Image Processing Reference
In-Depth Information
Fig. 8.3 The five steps of segmenting video data through background subtraction
g(x,y)
=
f(x,y)
r(x,y)
(8.1)
In Fig. 8.3 step three is shown. The car stands out in the resulting image since the
pixel values of the car are different from the pixel values of the reference image.
However, at some locations where a pixel in the reference image has a similar value
to the pixel at the current image the resulting pixel value will be close to zero and
hence will not stand out. This can for example be seen around the wheels of the
car. As a designer you therefore need to introduce a background which is as dif-
ferent as possible from the object you intend to segment. For example, choosing a
black background when segmenting white balls is a very good idea, whereas a white
background is obviously not.
Another issue regarding image subtraction, is that negative values are very likely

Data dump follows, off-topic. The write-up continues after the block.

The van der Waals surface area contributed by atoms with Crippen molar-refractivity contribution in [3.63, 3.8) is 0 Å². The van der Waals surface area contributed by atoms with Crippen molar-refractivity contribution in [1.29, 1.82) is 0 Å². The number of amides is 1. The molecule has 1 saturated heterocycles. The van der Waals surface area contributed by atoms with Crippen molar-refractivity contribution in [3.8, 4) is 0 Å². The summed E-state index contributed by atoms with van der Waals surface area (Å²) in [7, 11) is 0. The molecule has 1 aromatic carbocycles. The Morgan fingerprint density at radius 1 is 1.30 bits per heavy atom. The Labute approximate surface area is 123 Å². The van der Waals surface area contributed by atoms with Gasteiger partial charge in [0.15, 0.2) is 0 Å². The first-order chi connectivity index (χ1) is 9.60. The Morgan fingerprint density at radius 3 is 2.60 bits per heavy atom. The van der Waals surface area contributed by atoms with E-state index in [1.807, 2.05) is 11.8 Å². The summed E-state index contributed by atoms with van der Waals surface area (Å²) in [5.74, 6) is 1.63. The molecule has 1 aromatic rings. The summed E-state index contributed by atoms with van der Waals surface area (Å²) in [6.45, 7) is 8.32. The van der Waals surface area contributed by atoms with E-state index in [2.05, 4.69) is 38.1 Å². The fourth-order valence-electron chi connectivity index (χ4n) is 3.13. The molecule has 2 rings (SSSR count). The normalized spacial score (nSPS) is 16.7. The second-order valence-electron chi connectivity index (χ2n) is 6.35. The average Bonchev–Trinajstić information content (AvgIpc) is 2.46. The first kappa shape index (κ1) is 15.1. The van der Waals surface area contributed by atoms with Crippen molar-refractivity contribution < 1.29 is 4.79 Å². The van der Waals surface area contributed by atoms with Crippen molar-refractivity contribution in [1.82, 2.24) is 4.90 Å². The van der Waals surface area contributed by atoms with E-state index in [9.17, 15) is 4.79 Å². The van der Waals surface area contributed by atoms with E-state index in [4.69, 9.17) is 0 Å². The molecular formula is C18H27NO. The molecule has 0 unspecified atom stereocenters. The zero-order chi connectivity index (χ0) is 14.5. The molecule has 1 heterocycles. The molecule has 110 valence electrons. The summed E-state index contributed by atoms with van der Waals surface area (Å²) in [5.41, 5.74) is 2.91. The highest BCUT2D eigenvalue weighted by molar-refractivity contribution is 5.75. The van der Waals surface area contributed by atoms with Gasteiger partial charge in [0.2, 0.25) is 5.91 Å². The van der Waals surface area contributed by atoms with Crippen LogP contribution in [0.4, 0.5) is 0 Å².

to appear in the resulting image g(x,y) . Say that your task is to segment objects
when they pass by your camera. The objects are black and white, meaning that
they have pixel values which are either black, f(x,y) =
0, or white f(x,y) =
255.
You then design a gray background which has intensity values around 100, i.e.,
r(x,y) =
100, and perform image subtraction:
0 ,
where the object is not present;
g(x,y) =
155 ,
where the object is white;
(8.2)
155 ,
where the object is black
A common error is to set a negative pixel to zero. If this is done then only the white
parts of the object is detected. Note that whether g(x,y)
155
is equally important. The correct solution is to apply the absolute value of g(x,y) ,
Abs(g(x, y)) , see Appendix B.
=
155 or g(x,y)
=−
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